You have a great idea, a website, a business plan and maybe even some funding. Now what? That doesn’t mean anything unless people are talking, sharing and buzzing about your brand. If no one hears the proverbial tree falling in the forest, how will they know it actually exists — and why would they care?
For most startups, publicity typically falls to the bottom of the expenditure list. Yet, in this day and age, with so much competition for coverage and attention, it can be the thing that connects the dots, raises your profile and attracts consumers, advertisers, partners and investors. The reality: Those who put public relations as the lead horse will likely cross the finish line first. But if you’re bootstrapped and feel you just can’t justify the cost of hiring a PR firm or an in-house communications specialist, you can learn how to be your own publicist — and kick-start the drumbeat about your brand through press coverage and social media buzz.
Recently, Jessica participated in a panel at the Golden Seeds Innovation Summit — a conference run by an investment firm that supports companies founded by women entrepreneurs — called “Building Your Brand: Lessons in PR for Early Stage Companies,” where this topic was discussed. Moderated by The New York Times bestselling author and former Hearst Magazines Chair(wo)man, Cathie Black, the panel also included The Daily Muse co-founder Kathryn Minshew, Business Insider tech reporter Alyson Shontell and Joannie Danielides who runs an eponymous PR firm. Below we share some of the advice that was given during this panel.
- Know your elevator pitch. Have a great story and know how to tell it…quickly. What you pitch to the media is not that different from what you have to “sell” to potential investors and, similarly, you have a short period of time in which to impress them and gain their interest.
- Find a news hook. Understand how your business fits into a bigger trend or story. Don’t just pitch in a vacuum. Minshew of The Daily Muse said that she often pitches reporters when new job numbers come out or as part of a story on young female tech entrepreneurs in the career space so they use her as an expert on a particular trend. Shontell advised startups to identify how their company or story relates to a broad audience.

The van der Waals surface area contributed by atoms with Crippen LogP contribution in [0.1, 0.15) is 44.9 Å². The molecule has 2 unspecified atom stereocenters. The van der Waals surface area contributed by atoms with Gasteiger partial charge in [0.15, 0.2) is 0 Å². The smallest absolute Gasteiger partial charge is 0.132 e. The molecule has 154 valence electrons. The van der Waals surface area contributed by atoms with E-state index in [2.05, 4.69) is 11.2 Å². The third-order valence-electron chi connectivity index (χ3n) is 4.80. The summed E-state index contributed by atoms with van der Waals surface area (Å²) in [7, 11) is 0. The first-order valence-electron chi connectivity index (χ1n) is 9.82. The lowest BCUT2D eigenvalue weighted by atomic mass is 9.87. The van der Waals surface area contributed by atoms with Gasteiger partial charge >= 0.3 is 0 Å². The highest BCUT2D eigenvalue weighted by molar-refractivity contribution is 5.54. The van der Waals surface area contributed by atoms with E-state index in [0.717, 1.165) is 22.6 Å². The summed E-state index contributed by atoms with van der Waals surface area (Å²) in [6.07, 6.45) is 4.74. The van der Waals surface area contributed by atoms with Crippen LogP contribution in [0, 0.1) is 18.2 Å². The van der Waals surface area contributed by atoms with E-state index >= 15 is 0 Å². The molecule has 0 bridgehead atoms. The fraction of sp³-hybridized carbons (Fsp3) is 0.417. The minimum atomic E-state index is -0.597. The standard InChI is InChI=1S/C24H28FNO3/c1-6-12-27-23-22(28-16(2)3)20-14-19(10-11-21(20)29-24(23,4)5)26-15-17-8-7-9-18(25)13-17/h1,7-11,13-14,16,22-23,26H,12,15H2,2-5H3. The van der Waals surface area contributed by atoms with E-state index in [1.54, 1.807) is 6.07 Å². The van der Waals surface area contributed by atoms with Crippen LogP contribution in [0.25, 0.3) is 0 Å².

- Be scrappy and resourceful. Follow reporters who cover your industry on Twitter, then retweet them and respond to them. Also, read relevant media about your industry and stay up on the latest trends.
- Leverage your connections. We live in a world of six degrees of separation when everyone knows someone who knows someone else who can lead you to the right reporter, producer or blogger who might cover what you’re doing. Don’t be afraid to ask the people you associate with if they can help make introductions. Minshew emailed everyone in her personal network a clip of her appearance on Bloomberg TV as an FYI. Someone on her list sent it to his cousin who worked at CNBC and they called her for a segment. The point is: every interaction is an opportunity for you to build buzz for your brand.
- Make it easy for the media. Most members of the press appreciate someone who makes their job turn-key by giving them a good idea and the facts and resources to back it up. Danielides said, “Get your facts straight and have them at the ready when you’re pitching. You want to be accurate and, if you don’t know the answer to something, don’t fabricate it.” Get back to the media promptly with answers and information and they’ll be more likely to want to work with you again.
- Do your research. Don’t pitch an outlet without having read it or watched it first or followed the stories this reporter has recently written. You don’t want to approach someone who would never write about you or your company. As Shontell advised tech startups in the audience, “Don’t pitch me the same thing you pitched to TechCrunch because our point of view is different.” Be cognizant of the media’s time and always ask if they have a minute to talk. Don’t reach out to them at the end of the day, when most are on deadline. And be respectful, even if they’re rude (which they sometimes can be).
Just as you do when building a business plan, you need to have a communications strategy for your company, whether you’re doing the PR yourself or working with a professional. Know your key messages inside and out and understand how media coverage can help your brand. For more advice on how to build a brand and create buzz, check out our book, “Be Your Own Best Publicist: How to Use PR Techniques to Get Noticed, Hired and Rewarded at Work.”